Schooling the Horse:The Importance of Lengthening the Neck
By Manolo Mendez, Specialist of In-hand and Classical Equitation with writer Ysabella Dean
In the paddock or in the wild, we can see horses playing or challenging each other with a naturally collected outline and a flexed poll. But a horse will hold this posture for moments only before returning to his most natural and comfortable stance – head and neck lowered and most of his weight on the forehand. And when he does collect, he will also instinctively lift his back and use muscles, ligaments, tendons, and bones to engage his body to support the posture properly.
In training, one of the most damaging things we can do to a horse – especially a young horse – is to ‘demand’ an outline. If the training is correct, a beautiful outline will develop naturally over a period of years, no matter what discipline. To insist on it before the horse is ready can and does lead to a premature breakdown in body, mind – and spirit.
A short neck destroys balance
Horses have evolved to carry most of their weight on the forehand most of the time, and freedom of the neck and head is a crucial factor in balancing this weight. A green horse has natural balance, but all that changes when we expect him to carry a rider. Now he must find a new balance. This alone will take many months and years, depending on the horse’s conformation, temperament, and natural ability.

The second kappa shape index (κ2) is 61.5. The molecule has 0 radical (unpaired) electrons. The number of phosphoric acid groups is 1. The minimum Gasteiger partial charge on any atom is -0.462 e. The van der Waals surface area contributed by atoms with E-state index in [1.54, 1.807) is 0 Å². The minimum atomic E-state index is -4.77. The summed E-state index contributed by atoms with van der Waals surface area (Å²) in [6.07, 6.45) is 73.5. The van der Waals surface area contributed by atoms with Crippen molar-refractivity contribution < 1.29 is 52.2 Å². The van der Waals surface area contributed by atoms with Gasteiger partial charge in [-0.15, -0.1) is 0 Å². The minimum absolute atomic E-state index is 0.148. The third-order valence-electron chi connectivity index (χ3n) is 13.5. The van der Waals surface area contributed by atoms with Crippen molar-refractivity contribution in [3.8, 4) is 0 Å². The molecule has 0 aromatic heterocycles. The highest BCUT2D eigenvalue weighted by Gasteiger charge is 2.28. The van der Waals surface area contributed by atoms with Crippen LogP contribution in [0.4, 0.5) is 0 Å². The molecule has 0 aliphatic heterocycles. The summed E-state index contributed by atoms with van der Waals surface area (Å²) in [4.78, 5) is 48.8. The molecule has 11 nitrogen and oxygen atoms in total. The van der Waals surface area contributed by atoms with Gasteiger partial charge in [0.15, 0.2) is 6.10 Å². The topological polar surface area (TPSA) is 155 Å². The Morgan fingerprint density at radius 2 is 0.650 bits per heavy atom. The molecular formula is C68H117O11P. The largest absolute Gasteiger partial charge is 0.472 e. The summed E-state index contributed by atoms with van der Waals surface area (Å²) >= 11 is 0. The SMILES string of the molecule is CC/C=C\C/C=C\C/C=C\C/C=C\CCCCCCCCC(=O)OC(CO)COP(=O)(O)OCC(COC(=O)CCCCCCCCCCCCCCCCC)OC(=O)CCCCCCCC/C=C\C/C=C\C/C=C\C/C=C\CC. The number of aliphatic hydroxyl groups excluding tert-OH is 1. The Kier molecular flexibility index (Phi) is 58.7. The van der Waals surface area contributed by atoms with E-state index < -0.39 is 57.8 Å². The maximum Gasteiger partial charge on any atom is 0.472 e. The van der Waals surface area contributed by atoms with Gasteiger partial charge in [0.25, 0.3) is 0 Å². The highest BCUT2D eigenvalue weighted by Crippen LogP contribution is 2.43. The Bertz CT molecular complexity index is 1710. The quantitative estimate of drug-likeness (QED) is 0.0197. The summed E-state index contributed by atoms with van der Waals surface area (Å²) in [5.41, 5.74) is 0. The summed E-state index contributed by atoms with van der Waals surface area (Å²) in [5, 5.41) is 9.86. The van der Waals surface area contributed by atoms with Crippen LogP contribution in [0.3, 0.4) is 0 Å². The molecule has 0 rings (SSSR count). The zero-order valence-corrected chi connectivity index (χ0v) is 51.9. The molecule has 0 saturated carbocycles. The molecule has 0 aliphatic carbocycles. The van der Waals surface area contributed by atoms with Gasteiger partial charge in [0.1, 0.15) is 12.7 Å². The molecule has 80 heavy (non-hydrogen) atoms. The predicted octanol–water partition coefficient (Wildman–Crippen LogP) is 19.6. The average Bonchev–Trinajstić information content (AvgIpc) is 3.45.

Training a horse to perform higher movements with grace and beauty is not possible without conserving the horse’s natural balance. For flying changes, pirouette, half pass, or any other advanced movement, the horse must have superior balance and a balanced, strong, balanced neck. A short contact will create a short neck and will create stiffness in the poll. This will interfere with the balance of its body.
“Interfere with the mouth, have the contact too short at the wrong time, and you will cause the horse to shorten his neck and thus lose his balance.”
Take the flying change or the half pass, for example. We should never have too much contact. We should gently use the reins to guide the horse toward the leading rein; then, we should change softly, allowing the horse time to organize his legs and adjust all his vertebrae. Superior balance becomes even more crucial for the airs above ground, such as Levade, Courbette and Capriole. Interfere with the mouth, have the contact too short, and you will cause the horse to shorten his neck and thus lose his balance.
How short is “too short”?
But how short is too short, and how long is too long? How much contact is the right amount to allow the horse to work with his neck in the optimal position? It depends on each individual horse and the level of their training.
In any training, the nose must be in front of the vertical AT ALL TIMES. If we force a green horse to work with a short contact, he will go behind the vertical in an effort to evade the pain we are creating in his mouth, neck, and back.